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Student filmmaker tells how police aimed gun at his head in Highbury after prop mistaken for real firearm

PUBLISHED: 16:19 05 November 2019 | UPDATED: 18:09 05 November 2019

Armed police detain students in Highbury Grove. Picture: Alex Boyt

Armed police detain students in Highbury Grove. Picture: Alex Boyt

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A student filmmaker has described the terrifying moment police marksmen aimed guns at his head while he shot a gangster-inspired project on the streets of Highbury.

Ryan O'Donnell, 16, and four other London Screen Academy (LSA) students were filming a scene inspired by the Hitman franchise with a BB gun in Highbury Terrace when cops were called on Monday.

Ryan and his four classmates were ordered to get on the floor and had actual guns pointed at their heads, before they realised there was no genuine threat.

Speaking to the Gazette, Ryan said he missed the lesson where teachers explained not to use imitation firearms in public. He has since been suspended for a week and has apologised for wasting police time.

He told the Gazette: "We noticed the car pulling up, it was really close to hitting us, we had to get out the way.

"All of a sudden they jumped out. I was like: 'Please don't shoot. I just didn't want to get shot. It was panicky getting a gun pointed in your face and being told to get down by everyone. I was a little bit shook and I didn't want to do anything that could get me shot."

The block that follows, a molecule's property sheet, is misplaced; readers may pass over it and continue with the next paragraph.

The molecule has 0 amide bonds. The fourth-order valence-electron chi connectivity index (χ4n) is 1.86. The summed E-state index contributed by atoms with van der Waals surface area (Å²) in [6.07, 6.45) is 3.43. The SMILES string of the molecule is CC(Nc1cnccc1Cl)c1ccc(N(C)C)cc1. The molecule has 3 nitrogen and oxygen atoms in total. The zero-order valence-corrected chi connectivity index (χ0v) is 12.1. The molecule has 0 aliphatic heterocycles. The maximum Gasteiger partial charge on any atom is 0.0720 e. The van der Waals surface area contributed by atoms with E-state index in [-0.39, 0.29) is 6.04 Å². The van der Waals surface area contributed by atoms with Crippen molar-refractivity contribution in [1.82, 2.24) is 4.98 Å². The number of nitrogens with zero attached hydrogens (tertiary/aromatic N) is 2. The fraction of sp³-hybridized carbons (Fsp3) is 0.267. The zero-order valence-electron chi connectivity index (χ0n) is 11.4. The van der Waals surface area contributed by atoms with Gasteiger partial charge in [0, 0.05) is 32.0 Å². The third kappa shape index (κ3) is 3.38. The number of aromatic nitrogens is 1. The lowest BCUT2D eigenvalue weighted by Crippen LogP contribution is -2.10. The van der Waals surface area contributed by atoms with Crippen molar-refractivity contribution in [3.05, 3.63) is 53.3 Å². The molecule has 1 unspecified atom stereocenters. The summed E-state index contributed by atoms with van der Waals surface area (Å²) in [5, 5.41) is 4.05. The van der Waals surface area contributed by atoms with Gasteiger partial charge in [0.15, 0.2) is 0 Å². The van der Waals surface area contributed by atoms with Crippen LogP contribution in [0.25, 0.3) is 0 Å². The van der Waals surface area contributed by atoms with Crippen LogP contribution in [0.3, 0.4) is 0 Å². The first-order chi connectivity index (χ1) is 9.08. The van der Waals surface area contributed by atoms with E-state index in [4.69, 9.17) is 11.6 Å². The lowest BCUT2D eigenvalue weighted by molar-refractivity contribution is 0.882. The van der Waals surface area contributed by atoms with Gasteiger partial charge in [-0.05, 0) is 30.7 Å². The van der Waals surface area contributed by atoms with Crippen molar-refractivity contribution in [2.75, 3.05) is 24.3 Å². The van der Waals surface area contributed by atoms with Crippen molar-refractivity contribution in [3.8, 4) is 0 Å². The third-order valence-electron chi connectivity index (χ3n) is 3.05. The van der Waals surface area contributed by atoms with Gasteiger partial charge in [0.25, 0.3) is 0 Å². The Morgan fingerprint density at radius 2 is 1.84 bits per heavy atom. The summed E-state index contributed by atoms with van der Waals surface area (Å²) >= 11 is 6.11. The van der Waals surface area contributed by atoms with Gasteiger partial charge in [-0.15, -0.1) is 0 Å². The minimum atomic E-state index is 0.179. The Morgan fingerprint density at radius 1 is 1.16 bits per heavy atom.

Officers cuffed the teenagers and lay them face down in the road, a short walk away from their academy in Highbury Grove.

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"We were all worried but the ones with me actually treated me quite nice once they saw me complying. My other friend told me he was treated a bit rough. His handcuffs were tightened and he had marks on his wrists. He didn't go into college today because he was shook up."

Ryan says his parents were more worried than angry as they saw pictures circulating online of officers holding a gun to his head.

The Met Police's guidelines for filming stipulate that people using replica, imitation or airsoft firearms must consult the force in advance for permission, and get a film weapon crime reference number.

The guidelines also stipulate film crews: "Tell us about any activity involving weapons to prevent the emergency deployment of armed police."

Ryan added: "I'm obviously in trouble but thankfully I'm not permanently excluded. Obviously I'm sorry for the whole thing and whatever's happened."

He said the prop was a BB gun but he'd left all its pellets at home and hadn't made any noise with it, and thinks this is one of the reasons he wasn't arrested.

A police spokesperson said: "Firearms officers attended the scene and a group of school children were stopped and spoken to.

"A BB gun was recovered and school staff have been informed; they will be dealing with the matter. No arrests made."

LSA, which opened in September, has been approached for comment.

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